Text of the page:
Thursday, May 25, 2006

YOYOYOYOYO... Spank Rock London is go.

Tuesday night at the wretched Barfly saw chaotic scenes not witnessed there since, oh, last weekend. Really, though, the fuss and crush brought to mind previous musical paradigm shimmys like the celebrated first appearance of The Strokes in the same venue. Now, I'm not expecting the NME to totally reconfigure their editorial as a consequence but it wouldn't come as a surprise if "YoYoYoYoYo" got picked up by a major and given a marketing hammering over the coming months.

Would-be hip hop fans have been crying out for something fun, something that isn't simply about the crack hustle and Spank Rock certainly deliver on this without falling into the high-minded traps set by self-righteous backpackers. But there's far more to them. Musically, they understand that hip-hop has always thrived from appropriation (what is sampling if it isn't a form of appropriation?) Live, they combine the hip hop gig with the DJ set, performing for a stretch and DJing for a while, then following with another burst of performance. At the Barfly things were a little different, its hardly a nightclub after all. But, still MC Naeem Juwan saw fit to hang around the stage hyping his DJ after the show, sitting on speakers, bringing girls onto the stage. It's not radical but its an important point: the democracy of clubland as opposed to the rockist focus on the star performer as is usual in hip hop.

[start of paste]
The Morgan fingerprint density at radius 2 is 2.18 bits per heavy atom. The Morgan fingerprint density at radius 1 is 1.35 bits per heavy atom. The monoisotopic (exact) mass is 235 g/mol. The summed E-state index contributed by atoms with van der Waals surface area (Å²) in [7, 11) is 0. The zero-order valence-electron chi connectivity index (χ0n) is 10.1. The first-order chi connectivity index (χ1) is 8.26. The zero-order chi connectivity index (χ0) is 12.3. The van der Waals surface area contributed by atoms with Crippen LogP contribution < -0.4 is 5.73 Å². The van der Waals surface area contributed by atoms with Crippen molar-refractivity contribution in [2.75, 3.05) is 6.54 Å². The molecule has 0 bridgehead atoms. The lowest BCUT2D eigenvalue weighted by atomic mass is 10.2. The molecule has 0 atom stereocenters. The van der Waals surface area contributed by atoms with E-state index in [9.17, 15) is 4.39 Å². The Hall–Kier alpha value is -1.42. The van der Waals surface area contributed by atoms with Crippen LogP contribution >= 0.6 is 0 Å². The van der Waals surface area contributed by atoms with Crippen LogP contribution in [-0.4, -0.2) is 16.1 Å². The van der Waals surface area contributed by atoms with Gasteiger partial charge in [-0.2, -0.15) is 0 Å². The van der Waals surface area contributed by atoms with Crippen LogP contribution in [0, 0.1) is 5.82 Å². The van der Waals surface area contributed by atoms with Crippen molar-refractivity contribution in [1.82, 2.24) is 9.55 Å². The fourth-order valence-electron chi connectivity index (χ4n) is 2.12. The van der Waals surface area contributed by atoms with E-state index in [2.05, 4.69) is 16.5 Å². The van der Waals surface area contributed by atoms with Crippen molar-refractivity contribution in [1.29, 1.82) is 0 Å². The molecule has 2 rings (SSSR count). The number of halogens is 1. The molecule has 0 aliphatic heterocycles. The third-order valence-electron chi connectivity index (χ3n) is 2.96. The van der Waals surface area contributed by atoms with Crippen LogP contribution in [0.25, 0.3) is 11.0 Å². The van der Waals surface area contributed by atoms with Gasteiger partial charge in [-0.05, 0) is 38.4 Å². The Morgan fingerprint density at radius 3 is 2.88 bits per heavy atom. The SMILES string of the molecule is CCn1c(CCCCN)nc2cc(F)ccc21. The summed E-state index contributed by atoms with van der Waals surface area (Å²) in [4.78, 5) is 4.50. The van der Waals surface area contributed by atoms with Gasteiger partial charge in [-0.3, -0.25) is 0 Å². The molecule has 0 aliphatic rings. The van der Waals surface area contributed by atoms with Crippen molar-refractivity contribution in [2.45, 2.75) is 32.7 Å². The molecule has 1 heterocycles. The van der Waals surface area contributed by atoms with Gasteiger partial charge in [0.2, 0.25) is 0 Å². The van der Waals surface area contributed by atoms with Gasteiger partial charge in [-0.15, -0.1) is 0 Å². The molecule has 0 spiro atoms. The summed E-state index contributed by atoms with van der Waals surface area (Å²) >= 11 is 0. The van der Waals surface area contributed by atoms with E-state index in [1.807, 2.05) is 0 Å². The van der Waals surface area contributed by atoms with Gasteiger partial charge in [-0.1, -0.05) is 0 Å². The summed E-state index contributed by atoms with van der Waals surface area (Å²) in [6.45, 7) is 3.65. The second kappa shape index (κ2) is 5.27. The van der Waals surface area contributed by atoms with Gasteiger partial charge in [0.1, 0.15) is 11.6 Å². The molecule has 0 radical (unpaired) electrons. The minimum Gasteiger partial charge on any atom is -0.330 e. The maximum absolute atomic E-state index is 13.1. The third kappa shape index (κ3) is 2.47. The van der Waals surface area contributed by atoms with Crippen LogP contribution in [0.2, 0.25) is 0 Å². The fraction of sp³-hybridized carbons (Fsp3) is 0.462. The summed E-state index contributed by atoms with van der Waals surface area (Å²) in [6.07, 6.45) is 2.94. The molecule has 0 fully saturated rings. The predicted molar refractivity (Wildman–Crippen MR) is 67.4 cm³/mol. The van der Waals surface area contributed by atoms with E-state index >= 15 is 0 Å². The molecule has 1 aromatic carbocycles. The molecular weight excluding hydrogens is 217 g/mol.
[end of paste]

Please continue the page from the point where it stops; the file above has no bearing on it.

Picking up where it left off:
He's is a star, of course. Effortlessly charismatic and, whilst its been noted that he's hardly giving Big L a run for his money on the mic, Juwan has one of those voices that mean so much in hip hop.

Finally, it shouldn't come as a surprise if the rock kids are drawn to this. It's everything that rock'n'roll is supposed to be: sexual magnetism, music that starts a party, music that upsets your parents, music that might get your girl in trouble. Compare this with the life-sapping dreariness of The Longcut, who TUNETOURIST also witnessed recently, with their heads down focus on worthy, epic guitar noise and harmonically challenged singer (shouter?) and ask yourself which one really embodies the spirit of rock'n'roll?

Tuesday, May 16, 2006

Records in a bag from Pure Groove, London

Pure Groove is a pretty unique little record shop that reflects the upheavals of the UK music scene in the last five or six years perfectly in its somewhat zig-zagged evolution.

Firstly, its very much a local shop, sited near the tangle of bad planning and automotive chaos that blights the confluence of Holloway, Highgate and Archway. Just off the Holloway Road - south of Archway tube station - it's impossible to park outside without getting a ticket and hardly a casual stroll from Soho for the afternoon shopper. It shouldn't work. But it does.

The shop started out selling House music and made its name as a local 2-step outpost whilst its sister label, original home of The Streets - Locked On, was in the ascendant. Label historians will note that 679 Recordings, the label that now releases The Streets along with all manner of exciting fare from Secret Machines to DFA 1979 and The Futureheads, has its roots here. In fact, Pure Groove operates the publishing arm of 679 as well as its own label Marquis Cha Cha, the latter currently proving one of the most on-target sources for new UK talent.

Here are a few tunes recently fished from their shelves: